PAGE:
Gaming My Way

02 Mar

RPG Character Generation: Group or Solo

As I see it, there are two basic ways to do character creation, though there are a lot of variations on these two methods. You can have everyone come together as a group to build characters, or you can have players build characters on their own, then bring them to the group. Both methods, naturally, have some good points and bad points, though you can mitigate some of the bad points if you know what to look for.

Group character creation is what a lot of people start out with. Many times, everyone is learning the game for the first time, and players and gm alike will be helping everyone pull together the character they want. Everyone will probably take on a different role in order to have a balanced party, and eventually a group of adventurers will be formed. Players may or may not think of ways everyone is connected, but it probably won’t matter. Since it’s the first game, they’ll likely do an easy meet-up, such as meeting in a tavern or everyone will start out in jail or something along these lines. Fun will be had by all.

Of course, what might also end up happening is that one player may get shoehorned into a role he’s unhappy with for the sake of party balance. Typically, this is someone who plays the cleric in a game of D&D, before everyone realizes just how powerful clerics are. Using this example of the cleric, in a good scenario, this player will actually find out clerics are a lot of fun for him to play, or players will realize it’s okay to go without a healer and the player will choose a role he’s happy in playing. In a bad scenario, he’ll stick it out and not have a whole lot of fun with it.

A clever gm might even realize that it’s not necessary for all party roles to be filled for everyone to have fun. In this case, he might take each player aside to build their characters separately, so each player builds what is fun for him to play. In this case, the players don’t worry about party balance, and just play what they want. This has the added benefit that characters randomly meeting up don’t just happen to fit the mold of “standard adventuring party,” which can help preserve verisimilitude for people who care about this.

However, this method has it’s own issues. Some players like a well balanced party, and would fill a less fun role before having a skewed party. Additionally, if players don’t talk about their characters ahead of time, it’s harder to establish relationships between the characters. This can be done in game, but by the time gms are pulling this trick out, players are often used to establishing relationships ahead of time, so it feels clunky to do this in game for some people. Finally, if two or more people are fulfilling the same role, it may lead to one player handling the role much better than the other player, so the weaker player feels overshadowed and like he’s not contributing to the party’s success.

Now, you might have guessed this by now, but I prefer to take elements of both methods and put them to work, though I favor the group method in this blend. So, I ask players to build characters in a group, but also stress it’s absolutely not necessary to fill every role unless that’s the way they strongly prefer to play. I’d rather see them all have characters they enjoy playing themselves. Furthermore, if it looks like one player will overshadow another in a similar role in a cooperative game, I’ll ask them to help the other player bring his character up to snuff if he’d like the help. Some players do have roleplaying ideas in mind that work better when they are a weak link, and they always have the option to go that route, but I’ve found more often than not they’re happy to have some help in optimizing. Finally, I make sure players establish some relationships within the party so they have a reason to stick together. They can worry about any other backstory later, but having some established in-party relationships really makes the starting sessions of a campaign run smoother.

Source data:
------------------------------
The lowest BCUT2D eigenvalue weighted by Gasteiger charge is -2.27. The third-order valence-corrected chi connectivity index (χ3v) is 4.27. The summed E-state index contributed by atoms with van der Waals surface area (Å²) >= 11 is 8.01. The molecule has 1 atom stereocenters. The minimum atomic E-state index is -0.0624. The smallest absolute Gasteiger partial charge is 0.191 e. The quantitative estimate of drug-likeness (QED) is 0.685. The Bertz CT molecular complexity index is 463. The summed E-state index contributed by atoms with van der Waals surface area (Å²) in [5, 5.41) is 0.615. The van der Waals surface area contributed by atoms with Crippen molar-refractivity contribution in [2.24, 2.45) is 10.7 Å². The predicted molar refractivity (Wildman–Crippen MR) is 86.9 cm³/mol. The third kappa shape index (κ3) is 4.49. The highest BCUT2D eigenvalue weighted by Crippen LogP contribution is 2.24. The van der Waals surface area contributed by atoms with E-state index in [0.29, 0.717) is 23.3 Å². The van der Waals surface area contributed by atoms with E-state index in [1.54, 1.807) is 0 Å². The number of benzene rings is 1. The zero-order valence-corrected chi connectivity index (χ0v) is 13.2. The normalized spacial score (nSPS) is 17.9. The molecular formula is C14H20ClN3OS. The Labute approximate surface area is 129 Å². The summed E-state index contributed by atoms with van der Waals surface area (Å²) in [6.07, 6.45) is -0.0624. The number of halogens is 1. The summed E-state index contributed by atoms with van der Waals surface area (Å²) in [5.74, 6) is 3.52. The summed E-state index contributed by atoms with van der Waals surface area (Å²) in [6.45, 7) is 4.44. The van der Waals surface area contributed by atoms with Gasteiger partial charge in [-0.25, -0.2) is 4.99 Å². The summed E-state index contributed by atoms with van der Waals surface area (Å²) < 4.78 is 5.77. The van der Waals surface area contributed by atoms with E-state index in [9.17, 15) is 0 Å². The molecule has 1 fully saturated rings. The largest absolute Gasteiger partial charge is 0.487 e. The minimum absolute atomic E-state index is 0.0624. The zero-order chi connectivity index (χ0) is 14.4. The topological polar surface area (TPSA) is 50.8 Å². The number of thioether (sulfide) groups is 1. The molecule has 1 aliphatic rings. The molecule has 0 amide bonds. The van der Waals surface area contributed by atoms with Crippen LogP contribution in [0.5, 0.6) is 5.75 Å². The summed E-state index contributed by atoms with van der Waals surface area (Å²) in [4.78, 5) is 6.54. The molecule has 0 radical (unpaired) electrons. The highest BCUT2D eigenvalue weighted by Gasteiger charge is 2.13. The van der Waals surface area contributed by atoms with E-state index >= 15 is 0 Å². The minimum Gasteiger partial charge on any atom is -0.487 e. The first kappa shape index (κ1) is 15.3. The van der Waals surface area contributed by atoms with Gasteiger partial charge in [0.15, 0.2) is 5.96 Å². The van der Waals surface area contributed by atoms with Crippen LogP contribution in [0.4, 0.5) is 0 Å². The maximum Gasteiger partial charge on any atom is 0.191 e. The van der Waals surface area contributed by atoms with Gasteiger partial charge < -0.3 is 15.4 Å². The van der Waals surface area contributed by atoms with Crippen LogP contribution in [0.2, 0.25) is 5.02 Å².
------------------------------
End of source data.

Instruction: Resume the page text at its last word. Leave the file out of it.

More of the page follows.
The hardest part of this third blended approach is getting players to buy into the idea that every role doesn’t need to be covered. So, I tend to explain that this party weakness can lead to creative problem solving when they don’t have the typical solution on hand, as well as good roleplaying opportunities when seeking help outside the party. Or, using another example from D&D, perhaps a player might find leadership a good feat to cover these weaknesses via a cohort and some followers, which also leads to good roleplaying opportunities. Similarly, taking the allies or contacts background in World of Darkness might provide similar help in overcoming obstacles not handled directly by the characters, though likely not quite as directly. Once I’ve laid these thoughts out, players usually buy into this idea. If not, or if they still strongly prefer a traditional party structure, they’re certainly welcome to play that way. I just think it’s good to stress it’s not necessary to do so to have a great campaign.


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